| By Dr. Charles Ruotolo

As is the case for any athlete, taking care of the body is one of the most important things for a competitive tennis player. This means having all muscles, tendons and ligaments loose and strong before taking the court to play. The knee is considered the most important body part for the mobile athlete and injured knees have far and away derailed more collegiate and professional careers than any other injury.

While tennis players may struggle with tendonitis in the knee (jumper’s knee) or meniscal tears, the injury that has become an epidemic to all athletes is the tearing of the anterior cruciate ligament (ACL). There has been a huge increase in the number of ACL reconstruction procedures in recent years, with more than 200,000 being performed in 2014 alone.

The ACL is one of the two cruciate, or “crossing,” ligaments in the center of the knee, and while small in length, roughly the size of the pinky finger, it plays an instrumental role in the process of stabilizing the knee. The ACL runs through the center of the knee connecting the thigh bone (femur) to the shin (tibia). When the ligament becomes torn it will cause the shin bone to slide forward in relation to the thigh bone. This abnormal motion can cause further injury to the meniscus and cartilage of the knee. Acute ACL tears typically are accompanied by a loud or audible pop followed by severe pain and swelling, which will immediately sideline any athlete.

All tennis players are aware that their success is tied to their ability to change direction quickly and move their body weight on a dime. Unfortunately, this is the exact action that results in so many ACL injuries. Fifty to seventy percent of ACL tears are caused by non-contact injuries of twisting or suddenly stopping. Some athletes are at a higher risk than others for these tears. In fact, female athletes have a higher risk for an ACL injury, and studies have shown females to be four to eight times more likely to sustain this injury as compared to male athletes playing the same sport.

Females have been known to be ligament dominant, meaning the knee ligament in their dominant leg are stressed more as the limb plants on the ground prior to muscle activation. At the same time, females are also quadriceps dominant, meaning that their quadriceps muscle is stronger than their hamstring muscles in their dominant leg, which can put unnecessary stress on the ACL. 

Utilizing the most current neuromuscular training program significantly reduces the risk of an ACL injury for females, down to that of their male counterparts. The cornerstone of this program would be the use of plyometric exercises and balance training.

One popular drill of the many featured in this extensive program, is a basic plyometric exercise called “hops.” To perform this exercise, lay an agility ladder out in a wide open space and stand at one end with your feet together. Slowly descend into a squatting position and hop down the length of the ladder. At first attempt, use both feet, being sure to touch each space along the way without skipping any. Once you get to the other end, jog back to the other side and repeat. As you become comfortable with the drill and become warmed-up, try skipping a space or jumping off one foot. The goal for this exercise is to spend very little time touching the floor with each movement, as is the case with all plyometric drills in the program.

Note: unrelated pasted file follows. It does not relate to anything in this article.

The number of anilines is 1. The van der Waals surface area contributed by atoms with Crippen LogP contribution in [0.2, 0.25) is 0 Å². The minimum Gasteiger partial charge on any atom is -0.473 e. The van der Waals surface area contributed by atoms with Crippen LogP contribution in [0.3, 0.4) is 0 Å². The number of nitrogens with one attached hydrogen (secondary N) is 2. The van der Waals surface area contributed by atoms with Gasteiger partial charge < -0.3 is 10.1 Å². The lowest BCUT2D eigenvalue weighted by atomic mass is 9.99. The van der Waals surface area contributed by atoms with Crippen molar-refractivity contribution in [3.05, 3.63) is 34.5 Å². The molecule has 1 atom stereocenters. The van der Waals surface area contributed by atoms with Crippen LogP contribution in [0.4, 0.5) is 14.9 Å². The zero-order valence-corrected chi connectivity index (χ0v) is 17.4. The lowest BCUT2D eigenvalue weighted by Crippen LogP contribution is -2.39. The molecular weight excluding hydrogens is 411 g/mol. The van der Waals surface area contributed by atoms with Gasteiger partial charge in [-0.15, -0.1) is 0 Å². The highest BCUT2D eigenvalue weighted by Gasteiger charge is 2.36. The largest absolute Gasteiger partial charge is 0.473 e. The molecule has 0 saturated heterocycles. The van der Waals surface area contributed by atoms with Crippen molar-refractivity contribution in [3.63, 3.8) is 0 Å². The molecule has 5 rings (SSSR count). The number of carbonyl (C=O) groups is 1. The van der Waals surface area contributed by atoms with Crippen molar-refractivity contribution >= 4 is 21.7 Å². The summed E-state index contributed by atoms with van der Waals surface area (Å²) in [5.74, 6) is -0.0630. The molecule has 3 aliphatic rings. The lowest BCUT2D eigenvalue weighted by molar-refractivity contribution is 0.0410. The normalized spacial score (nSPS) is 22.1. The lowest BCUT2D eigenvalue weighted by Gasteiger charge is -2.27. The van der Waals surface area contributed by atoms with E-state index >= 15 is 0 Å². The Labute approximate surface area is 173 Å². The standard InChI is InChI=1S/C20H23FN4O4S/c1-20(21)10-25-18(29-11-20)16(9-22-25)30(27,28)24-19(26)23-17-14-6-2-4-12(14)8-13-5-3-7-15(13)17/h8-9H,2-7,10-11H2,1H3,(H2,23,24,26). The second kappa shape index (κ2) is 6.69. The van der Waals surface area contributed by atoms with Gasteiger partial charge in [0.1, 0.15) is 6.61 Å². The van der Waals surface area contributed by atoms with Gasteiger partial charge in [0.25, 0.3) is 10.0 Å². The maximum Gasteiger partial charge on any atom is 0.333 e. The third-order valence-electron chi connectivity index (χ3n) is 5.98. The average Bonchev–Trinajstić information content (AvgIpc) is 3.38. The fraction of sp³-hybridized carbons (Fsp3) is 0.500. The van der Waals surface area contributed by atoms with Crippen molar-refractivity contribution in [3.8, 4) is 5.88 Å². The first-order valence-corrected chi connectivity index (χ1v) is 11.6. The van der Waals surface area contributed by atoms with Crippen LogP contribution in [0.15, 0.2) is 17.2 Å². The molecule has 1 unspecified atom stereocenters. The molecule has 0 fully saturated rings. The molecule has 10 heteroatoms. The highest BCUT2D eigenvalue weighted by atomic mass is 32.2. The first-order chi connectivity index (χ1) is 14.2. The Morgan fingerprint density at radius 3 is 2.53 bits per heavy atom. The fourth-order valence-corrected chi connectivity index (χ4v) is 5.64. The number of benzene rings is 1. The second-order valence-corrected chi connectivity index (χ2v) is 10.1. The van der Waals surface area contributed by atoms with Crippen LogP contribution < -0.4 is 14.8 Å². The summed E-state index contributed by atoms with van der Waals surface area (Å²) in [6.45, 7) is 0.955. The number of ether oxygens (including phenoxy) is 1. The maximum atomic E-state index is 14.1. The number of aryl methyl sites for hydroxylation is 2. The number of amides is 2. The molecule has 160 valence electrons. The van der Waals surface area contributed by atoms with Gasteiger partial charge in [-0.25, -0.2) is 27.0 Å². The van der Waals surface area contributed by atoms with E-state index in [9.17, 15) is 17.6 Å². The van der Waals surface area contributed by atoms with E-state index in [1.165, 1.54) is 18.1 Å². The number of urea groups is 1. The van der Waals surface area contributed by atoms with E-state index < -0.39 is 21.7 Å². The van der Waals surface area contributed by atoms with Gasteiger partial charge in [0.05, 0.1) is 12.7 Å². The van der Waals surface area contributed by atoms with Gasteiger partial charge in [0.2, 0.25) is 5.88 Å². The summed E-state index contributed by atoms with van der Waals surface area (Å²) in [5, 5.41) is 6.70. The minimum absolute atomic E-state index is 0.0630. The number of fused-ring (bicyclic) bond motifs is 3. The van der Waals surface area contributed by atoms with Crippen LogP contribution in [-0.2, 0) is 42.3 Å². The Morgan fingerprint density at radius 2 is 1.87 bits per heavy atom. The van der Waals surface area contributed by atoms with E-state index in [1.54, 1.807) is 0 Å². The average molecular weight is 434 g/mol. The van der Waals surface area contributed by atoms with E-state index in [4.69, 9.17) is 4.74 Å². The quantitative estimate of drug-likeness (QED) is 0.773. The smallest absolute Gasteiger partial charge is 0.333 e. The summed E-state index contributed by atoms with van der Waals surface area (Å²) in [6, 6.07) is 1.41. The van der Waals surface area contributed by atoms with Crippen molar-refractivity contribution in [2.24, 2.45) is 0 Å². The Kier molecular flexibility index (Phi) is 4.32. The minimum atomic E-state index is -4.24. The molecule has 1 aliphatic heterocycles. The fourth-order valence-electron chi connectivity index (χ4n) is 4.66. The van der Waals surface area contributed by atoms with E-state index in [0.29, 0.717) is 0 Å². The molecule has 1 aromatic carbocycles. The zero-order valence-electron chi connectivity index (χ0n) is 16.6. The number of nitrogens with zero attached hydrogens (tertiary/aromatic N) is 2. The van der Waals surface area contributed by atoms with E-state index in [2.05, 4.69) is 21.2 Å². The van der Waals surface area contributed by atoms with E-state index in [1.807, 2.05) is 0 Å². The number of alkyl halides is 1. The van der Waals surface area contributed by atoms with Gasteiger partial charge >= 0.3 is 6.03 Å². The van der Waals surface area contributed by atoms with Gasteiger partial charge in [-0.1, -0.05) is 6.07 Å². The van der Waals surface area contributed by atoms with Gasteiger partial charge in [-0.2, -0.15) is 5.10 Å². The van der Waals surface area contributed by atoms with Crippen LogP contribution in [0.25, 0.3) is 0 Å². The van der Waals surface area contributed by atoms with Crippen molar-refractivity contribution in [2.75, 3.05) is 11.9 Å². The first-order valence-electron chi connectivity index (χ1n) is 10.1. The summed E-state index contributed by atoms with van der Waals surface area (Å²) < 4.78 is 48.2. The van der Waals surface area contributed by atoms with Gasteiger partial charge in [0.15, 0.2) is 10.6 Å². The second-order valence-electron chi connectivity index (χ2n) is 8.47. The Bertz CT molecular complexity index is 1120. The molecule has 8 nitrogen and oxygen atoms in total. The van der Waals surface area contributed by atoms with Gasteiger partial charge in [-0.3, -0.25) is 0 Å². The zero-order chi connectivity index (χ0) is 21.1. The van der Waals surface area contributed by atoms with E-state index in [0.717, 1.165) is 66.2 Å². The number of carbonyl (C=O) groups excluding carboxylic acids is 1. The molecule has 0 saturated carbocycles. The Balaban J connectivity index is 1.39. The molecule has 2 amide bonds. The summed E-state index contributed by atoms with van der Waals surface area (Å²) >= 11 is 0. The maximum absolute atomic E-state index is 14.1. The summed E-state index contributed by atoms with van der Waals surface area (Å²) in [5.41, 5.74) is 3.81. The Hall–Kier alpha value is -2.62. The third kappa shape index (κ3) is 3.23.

These exercise programs do not only need to be applied to females and can be applied to all athletes playing cutting and pivoting sports such as soccer, basketball, and football. Professional athletes and teams across the country have developed similar training programs to be performed daily as part of a warm-up routine before practice or a training session.

Physicians focus on injury prevention for athletes of all ages and all sports. If surgery is necessary, a multidisciplinary approach can be used to create a treatment plan that focuses on the patient’s lifestyle and activities and helps them get back to those activities quickly and effectively.

Dr. Charles Ruotolo

<p>Dr. Charles Ruotolo is a Board-Certified Orthopedic Surgeon and the founder of Total Orthopedics and Sports Medicine with locations in Massapequa, East Meadow and the Bronx, N.Y. Dr. Ruotolo completed his orthopedic residency program at SUNY Stony Brook in 2000. After his residency, he underwent fellowship training in sports medicine and shoulder surgery at the prestigious Sports Clinic of Laguna Hills, Calif. He is also a fellow of the American Academy of Orthopedic Surgeons. As an Associate Master Instructor of Arthroscopy for the Arthroscopy Association of North America, Dr. Ruotolo actively teaches other orthopedic surgeons advanced arthroscopic skills in shoulder surgery. As an avid researcher he has also published multiple articles on shoulder injuries and shoulder surgery in the peer review journals of Arthroscopic Surgery and of Shoulder and Elbow Surgery. For more information, visit <a href="http://www.totalorthosportsmed.com" onclick="window.open(this.href, 'wwwtotalorthosportsmedcom', 'resizable=no,status=no,location=no,toolbar=no,menubar=no,fullscreen=no,scrollbars=no,dependent=no'); return false;">www.totalorthosportsmed.com</a>.</p>